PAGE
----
Inside the Box is an in-depth look at the contents of a board game. It covers the quality, quantity, and aesthetic value of what is found inside the game box.
Space Hulk: Death Angel – The Card Game is a mouthful. It’s also a one of the latest games in Fantasy Flight’s Silver Line series. A group of games that are on the “lighter side” and can be “set up and played within an hour.” These games are generally found in small boxes and have relatively small price tags: Death Angel can be picked up for only $20-25. In this game the players use squads of space marines cooperatively to fight off the alien horde. Here’s a look at what you get.
The box cover sums up the game well: two space marines being swarmed by what seems like an unlimited number of genestealers.
The great artwork continues on all of the components – most of which are cards. There are 128 cards that are divided into 7 card types:
• Each Genestealer and Brood Lord card is used to represent an enemy alien unit. These creatures are vile and frightening and you certainly don’t want to mess with them. Each card also has a symbol on it to help with gameplay.
• The Action and Space Marine cards represent your forces. These guys look tough enough to take on anything. The marines are broken into 6 different combat teams represented by 6 different colors. The action cards also have a symbol on them, but this symbol isn’t found on the corresponding marine cards. Because the colors aren’t vivid or don’t contrast enough to be easily differentiated this makes game play a little difficult at times. Not putting the symbols on the marines was a big mistake.
• The space marines fight and move through the levels through the use of Location and Terrain cards. Although the some of the Terrain cards you see the most, like the Vent or Corridor, are a bit boring, the Artefact looks good. There are also 3 different randomly chosen location cards for each level to allow for lots of replayability.
• The last deck of cards is the Event deck. These cards are resolved at the end of each round to spawn new enemies. They also offer up some special events that can help or hurt the team.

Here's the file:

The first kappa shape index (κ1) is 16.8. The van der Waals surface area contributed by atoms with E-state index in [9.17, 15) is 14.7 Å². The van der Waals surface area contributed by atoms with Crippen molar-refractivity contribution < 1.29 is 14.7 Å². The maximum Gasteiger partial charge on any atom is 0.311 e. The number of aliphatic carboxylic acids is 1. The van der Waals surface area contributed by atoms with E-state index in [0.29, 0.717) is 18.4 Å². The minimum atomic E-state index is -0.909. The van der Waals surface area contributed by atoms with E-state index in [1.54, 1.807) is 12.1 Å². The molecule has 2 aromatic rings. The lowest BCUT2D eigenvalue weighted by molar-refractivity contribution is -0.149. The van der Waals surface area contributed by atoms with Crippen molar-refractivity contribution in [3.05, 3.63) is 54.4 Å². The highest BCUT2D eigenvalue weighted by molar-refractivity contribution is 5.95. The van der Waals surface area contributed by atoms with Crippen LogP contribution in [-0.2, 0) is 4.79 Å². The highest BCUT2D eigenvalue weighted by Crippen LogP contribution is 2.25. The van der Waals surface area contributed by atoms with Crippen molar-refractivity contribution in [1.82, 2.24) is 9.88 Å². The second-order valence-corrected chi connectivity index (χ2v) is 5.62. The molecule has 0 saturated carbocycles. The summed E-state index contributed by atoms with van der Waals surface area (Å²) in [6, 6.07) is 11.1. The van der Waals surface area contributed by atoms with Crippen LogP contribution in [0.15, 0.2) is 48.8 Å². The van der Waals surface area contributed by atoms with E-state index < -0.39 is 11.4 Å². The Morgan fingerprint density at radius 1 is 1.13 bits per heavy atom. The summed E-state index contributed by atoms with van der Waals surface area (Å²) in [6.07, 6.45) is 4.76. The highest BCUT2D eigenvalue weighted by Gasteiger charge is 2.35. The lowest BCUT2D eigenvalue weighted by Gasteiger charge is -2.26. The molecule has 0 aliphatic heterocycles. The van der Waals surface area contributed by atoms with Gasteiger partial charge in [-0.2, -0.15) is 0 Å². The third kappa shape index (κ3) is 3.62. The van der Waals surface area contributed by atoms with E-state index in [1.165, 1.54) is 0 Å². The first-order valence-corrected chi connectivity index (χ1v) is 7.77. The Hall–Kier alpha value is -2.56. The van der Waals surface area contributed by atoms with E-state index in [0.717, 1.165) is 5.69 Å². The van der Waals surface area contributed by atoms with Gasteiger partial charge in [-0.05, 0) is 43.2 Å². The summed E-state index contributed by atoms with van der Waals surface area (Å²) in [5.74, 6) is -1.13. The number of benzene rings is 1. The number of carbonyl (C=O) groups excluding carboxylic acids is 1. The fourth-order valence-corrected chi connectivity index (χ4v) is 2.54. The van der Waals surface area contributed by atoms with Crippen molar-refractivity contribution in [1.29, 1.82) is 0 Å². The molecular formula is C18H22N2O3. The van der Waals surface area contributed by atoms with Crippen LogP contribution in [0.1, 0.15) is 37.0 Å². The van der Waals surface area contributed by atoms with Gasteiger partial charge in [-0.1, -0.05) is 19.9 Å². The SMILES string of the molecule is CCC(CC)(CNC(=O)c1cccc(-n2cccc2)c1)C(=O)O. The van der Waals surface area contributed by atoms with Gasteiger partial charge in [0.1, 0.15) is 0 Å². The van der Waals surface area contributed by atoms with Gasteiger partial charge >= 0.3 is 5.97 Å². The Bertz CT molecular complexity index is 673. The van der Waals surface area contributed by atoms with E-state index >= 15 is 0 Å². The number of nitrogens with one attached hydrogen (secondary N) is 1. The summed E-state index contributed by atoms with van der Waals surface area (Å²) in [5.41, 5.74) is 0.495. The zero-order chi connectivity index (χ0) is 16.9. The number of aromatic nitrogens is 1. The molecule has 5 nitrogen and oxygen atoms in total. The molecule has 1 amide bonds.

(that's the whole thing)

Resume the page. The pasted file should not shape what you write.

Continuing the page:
The only other components is one counter sheet with support and combat team tokens and a die.
The combat tokens only purpose is to be placed in front of each player to remind the others of what units are his. The main feature is the symbol of their units, which as I already mentioned, should have been included on the marine cards. The support token guns are simple but effective. The custom die included in the game goes from 0-5 (and you thought rolling a 1 was bad!) as well as having three sides with skulls on them. This one die can then be used for the various types of rolls used in the game. This die is also very cool – it is certainly the coolest die I own.
The rules are… well… Fantasy Flight rules. For whatever reason this company makes great looking games, but their rulebooks have always been a problem for me. I think my main problem is that their rules don’t read front to back. They offer the game rules in more of a summary format and then direct you to other pages for more details. In theory this should be great. But for whatever reason I felt like I was constantly searching for sections and pages, then flipping back to remember why I was trying to find them. For example, just to setup the game you need to flip back and forth 8 times. I think if the rules were presented in a more linear fashion they would make for an easier read.
Overall, the presentation of the game is fantastic. There are almost as many unique artworks as there are cards in the decks. The cards and token quality is very good and did I mention the die is cool? The rules can be grasped after one or two plays so they aren’t a deal breaker. The non-colorblind friendly marine cards are a big disappointment especially considering they created symbols and chose not to use them. However, I certainly felt like I got my money’s worth and I look forward to checking out some of their other Silver Line games.